5 Winter Driving Tips

There are a few simple tips that can help settle uneasiness about driving in snow or on ice.

Car driving in snow mountainsGetty Images


Driving in the winter can require a significantly different approach from driving in dry conditions. These tips might help keep you and your passengers safe despite slippery or obstructed roads.

Invest in Seasonal Tires

If you regularly drive on snowy or icy roads, consider swapping out summer or all-season tires for those intended for cold and snow. Compared with all-season tires, winter tires (sometimes called snow tires) stay softer and more flexible when cold, allowing them to maintain grip. They also feature a tread pattern better suited to evacuate snow, slush, and water, helping them keep traction.

Thoroughly Clear Debris From Your Car

It's a good practice to always clear the snow off your vehicle before driving. This might entail removing it from the windows, ensuring your lights aren't obstructed, and clearing your roof and hoods, as snow can slide onto your windows after accelerating or slowing to a stop. Clearing your car is also a courtesy to other motorists, since it can reduce the amount of snow or ice that could fly off your car and impact surrounding vehicles.

Dial Back Your Inputs

Snowy and cold conditions challenge you to maintain patience to help with smooth driving. Sudden inputs like full-throttle acceleration or quick stabs at the brake pedal are not ideal. Furthermore, stopping distances in the snow are significantly increased, so try to keep a proportionate distance away from the car in front of you. Be aware that your car's anti-lock braking system can be triggered more frequently when driving on snow and ice.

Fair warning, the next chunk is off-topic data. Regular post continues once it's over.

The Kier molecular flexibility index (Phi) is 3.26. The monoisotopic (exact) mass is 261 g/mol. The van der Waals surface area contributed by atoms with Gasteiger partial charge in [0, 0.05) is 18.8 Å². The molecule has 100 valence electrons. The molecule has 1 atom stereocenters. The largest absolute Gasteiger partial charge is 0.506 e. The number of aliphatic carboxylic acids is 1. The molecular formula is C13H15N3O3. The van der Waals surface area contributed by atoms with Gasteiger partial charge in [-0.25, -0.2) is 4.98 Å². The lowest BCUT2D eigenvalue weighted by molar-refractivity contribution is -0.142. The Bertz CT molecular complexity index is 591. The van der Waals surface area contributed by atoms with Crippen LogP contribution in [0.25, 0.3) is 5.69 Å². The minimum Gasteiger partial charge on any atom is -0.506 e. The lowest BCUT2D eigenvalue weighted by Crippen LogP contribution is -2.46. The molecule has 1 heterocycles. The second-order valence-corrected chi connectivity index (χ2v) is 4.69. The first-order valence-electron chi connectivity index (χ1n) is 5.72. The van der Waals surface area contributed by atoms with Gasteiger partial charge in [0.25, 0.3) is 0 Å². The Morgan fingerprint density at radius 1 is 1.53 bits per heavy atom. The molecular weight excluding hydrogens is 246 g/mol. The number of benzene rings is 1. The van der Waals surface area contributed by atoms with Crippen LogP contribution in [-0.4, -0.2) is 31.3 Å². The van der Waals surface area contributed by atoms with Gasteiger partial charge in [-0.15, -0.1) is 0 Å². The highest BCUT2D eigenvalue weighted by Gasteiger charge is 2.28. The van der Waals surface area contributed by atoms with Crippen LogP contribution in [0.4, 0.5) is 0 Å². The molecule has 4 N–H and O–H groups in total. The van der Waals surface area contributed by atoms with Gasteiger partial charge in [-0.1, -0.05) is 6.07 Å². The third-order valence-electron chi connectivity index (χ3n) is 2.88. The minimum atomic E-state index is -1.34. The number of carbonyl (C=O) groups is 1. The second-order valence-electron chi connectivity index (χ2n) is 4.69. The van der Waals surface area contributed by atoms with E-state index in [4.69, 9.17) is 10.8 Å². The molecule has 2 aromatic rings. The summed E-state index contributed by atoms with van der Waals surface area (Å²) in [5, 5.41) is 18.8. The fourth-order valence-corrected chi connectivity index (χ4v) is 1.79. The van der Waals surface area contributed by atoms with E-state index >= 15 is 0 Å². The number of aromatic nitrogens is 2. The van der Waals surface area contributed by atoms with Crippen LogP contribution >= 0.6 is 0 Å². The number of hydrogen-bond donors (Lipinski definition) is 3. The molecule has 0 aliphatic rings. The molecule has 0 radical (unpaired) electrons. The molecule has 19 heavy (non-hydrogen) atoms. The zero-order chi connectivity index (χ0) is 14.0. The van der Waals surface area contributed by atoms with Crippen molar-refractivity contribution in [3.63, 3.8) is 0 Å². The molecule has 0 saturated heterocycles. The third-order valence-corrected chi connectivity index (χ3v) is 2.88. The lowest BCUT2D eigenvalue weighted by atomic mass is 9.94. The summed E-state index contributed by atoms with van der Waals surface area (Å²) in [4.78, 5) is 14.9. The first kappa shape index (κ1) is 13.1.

Maneuvering through Front- and Rear-Wheel Skidding

Drivers may encounter a variety of skids when driving in the winter, especially when driving on ice. Front-wheel skids, commonly called understeering, can occur when your front wheels lose traction and the car keeps going in its current direction. When encountering any skid, avoid slamming on the brakes or accelerator in a panic. Instead, take your foot off the throttle and turn the steering until the wheels are straight and the tires regain traction.

Your rear wheels can also lose traction in winter conditions, resulting in an oversteer or a rear-wheel skid. This can cause the car to turn too quickly, leaving the rear to swing outward. Maintaining composure and avoiding sudden reactions such as hitting the brakes can prevent the slide from getting worse.

Gently apply the throttle and steer into the skid, which means turning the front wheels in the direction that the rear wheels are sliding. For example, if the rear wheels are sliding to the right, turn the front wheels towards the right. Do this until the car straightens out and the tires regain traction.

It can be helpful to find an empty parking lot after the season's first snowfall to practice these skills.

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Sami Haj-Assaad
Sami Haj-Assaad is an award-winning automotive journalist who has contributed to several automotive, electric vehicle, luxury lifestyle, and technology publications. His work isn't just limited to the written word, as he's also hosted YouTube videos and podcasts. Having grown up in the '90s, he has a strong sense of attachment to that era's style, though he also loves to geek out about the modern, futuristic tech and powertrains rolling out today.